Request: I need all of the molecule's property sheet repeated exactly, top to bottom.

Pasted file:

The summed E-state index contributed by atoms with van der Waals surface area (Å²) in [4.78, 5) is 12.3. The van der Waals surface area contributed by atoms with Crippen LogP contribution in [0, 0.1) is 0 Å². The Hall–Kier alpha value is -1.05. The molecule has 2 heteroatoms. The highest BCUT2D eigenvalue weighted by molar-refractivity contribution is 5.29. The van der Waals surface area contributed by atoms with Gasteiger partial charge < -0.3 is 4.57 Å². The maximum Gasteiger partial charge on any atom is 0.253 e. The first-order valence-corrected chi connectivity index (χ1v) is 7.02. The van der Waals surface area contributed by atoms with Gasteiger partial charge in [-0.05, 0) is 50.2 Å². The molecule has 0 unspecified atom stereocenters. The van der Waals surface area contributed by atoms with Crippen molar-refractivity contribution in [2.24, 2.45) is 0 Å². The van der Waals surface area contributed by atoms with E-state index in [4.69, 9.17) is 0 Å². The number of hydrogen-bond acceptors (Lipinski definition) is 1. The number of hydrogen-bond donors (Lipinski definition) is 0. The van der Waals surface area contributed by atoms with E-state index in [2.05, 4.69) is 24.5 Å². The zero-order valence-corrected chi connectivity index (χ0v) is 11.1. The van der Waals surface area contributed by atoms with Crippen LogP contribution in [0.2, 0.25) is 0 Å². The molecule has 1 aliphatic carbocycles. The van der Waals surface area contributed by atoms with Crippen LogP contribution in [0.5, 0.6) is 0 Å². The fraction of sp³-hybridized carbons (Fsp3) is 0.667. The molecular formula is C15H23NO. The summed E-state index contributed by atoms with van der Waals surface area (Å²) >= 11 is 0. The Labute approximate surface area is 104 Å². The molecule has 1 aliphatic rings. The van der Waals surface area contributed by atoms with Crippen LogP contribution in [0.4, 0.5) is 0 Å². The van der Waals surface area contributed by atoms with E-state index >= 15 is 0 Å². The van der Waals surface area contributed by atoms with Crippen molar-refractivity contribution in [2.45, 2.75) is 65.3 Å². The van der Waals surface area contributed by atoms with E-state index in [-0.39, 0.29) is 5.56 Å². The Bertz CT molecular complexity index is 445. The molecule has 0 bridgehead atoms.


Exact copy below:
The summed E-state index contributed by atoms with van der Waals surface area (Å²) in [4.78, 5) is 12.3. The van der Waals surface area contributed by atoms with Crippen LogP contribution in [0, 0.1) is 0 Å². The Hall–Kier alpha value is -1.05. The molecule has 2 heteroatoms. The highest BCUT2D eigenvalue weighted by molar-refractivity contribution is 5.29. The van der Waals surface area contributed by atoms with Gasteiger partial charge < -0.3 is 4.57 Å². The maximum Gasteiger partial charge on any atom is 0.253 e. The first-order valence-corrected chi connectivity index (χ1v) is 7.02. The van der Waals surface area contributed by atoms with Gasteiger partial charge in [-0.05, 0) is 50.2 Å². The molecule has 0 unspecified atom stereocenters. The van der Waals surface area contributed by atoms with Crippen molar-refractivity contribution in [2.24, 2.45) is 0 Å². The van der Waals surface area contributed by atoms with E-state index in [4.69, 9.17) is 0 Å². The number of hydrogen-bond acceptors (Lipinski definition) is 1. The number of hydrogen-bond donors (Lipinski definition) is 0. The van der Waals surface area contributed by atoms with E-state index in [2.05, 4.69) is 24.5 Å². The zero-order valence-corrected chi connectivity index (χ0v) is 11.1. The van der Waals surface area contributed by atoms with Crippen LogP contribution in [0.2, 0.25) is 0 Å². The molecule has 1 aliphatic carbocycles. The van der Waals surface area contributed by atoms with Crippen LogP contribution in [0.5, 0.6) is 0 Å². The fraction of sp³-hybridized carbons (Fsp3) is 0.667. The molecular formula is C15H23NO. The summed E-state index contributed by atoms with van der Waals surface area (Å²) >= 11 is 0. The Labute approximate surface area is 104 Å². The molecule has 1 aliphatic rings. The van der Waals surface area contributed by atoms with Crippen LogP contribution in [0.4, 0.5) is 0 Å². The van der Waals surface area contributed by atoms with E-state index >= 15 is 0 Å². The van der Waals surface area contributed by atoms with Crippen molar-refractivity contribution in [2.45, 2.75) is 65.3 Å². The van der Waals surface area contributed by atoms with E-state index in [-0.39, 0.29) is 5.56 Å². The Bertz CT molecular complexity index is 445. The molecule has 0 bridgehead atoms.